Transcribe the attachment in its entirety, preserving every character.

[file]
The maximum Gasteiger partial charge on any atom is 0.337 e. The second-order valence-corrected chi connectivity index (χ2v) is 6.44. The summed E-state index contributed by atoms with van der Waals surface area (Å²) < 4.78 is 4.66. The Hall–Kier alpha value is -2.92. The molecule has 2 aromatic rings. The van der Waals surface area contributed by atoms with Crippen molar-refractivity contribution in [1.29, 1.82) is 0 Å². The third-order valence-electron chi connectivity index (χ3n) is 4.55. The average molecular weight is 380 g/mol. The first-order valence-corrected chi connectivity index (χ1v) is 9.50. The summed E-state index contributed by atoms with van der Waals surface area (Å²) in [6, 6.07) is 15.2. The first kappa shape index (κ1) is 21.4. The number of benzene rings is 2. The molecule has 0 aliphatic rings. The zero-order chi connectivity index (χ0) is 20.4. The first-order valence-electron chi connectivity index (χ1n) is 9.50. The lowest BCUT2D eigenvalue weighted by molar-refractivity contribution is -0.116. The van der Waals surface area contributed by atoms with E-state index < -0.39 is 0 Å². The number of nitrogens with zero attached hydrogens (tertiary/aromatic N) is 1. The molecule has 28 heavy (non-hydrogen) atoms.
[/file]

The maximum Gasteiger partial charge on any atom is 0.337 e. The second-order valence-corrected chi connectivity index (χ2v) is 6.44. The summed E-state index contributed by atoms with van der Waals surface area (Å²) < 4.78 is 4.66. The Hall–Kier alpha value is -2.92. The molecule has 2 aromatic rings. The van der Waals surface area contributed by atoms with Crippen molar-refractivity contribution in [1.29, 1.82) is 0 Å². The third-order valence-electron chi connectivity index (χ3n) is 4.55. The average molecular weight is 380 g/mol. The first-order valence-corrected chi connectivity index (χ1v) is 9.50. The summed E-state index contributed by atoms with van der Waals surface area (Å²) in [6, 6.07) is 15.2. The first kappa shape index (κ1) is 21.4. The number of benzene rings is 2. The molecule has 0 aliphatic rings. The zero-order chi connectivity index (χ0) is 20.4. The first-order valence-electron chi connectivity index (χ1n) is 9.50. The lowest BCUT2D eigenvalue weighted by molar-refractivity contribution is -0.116. The van der Waals surface area contributed by atoms with E-state index < -0.39 is 0 Å². The number of nitrogens with zero attached hydrogens (tertiary/aromatic N) is 1. The molecule has 28 heavy (non-hydrogen) atoms.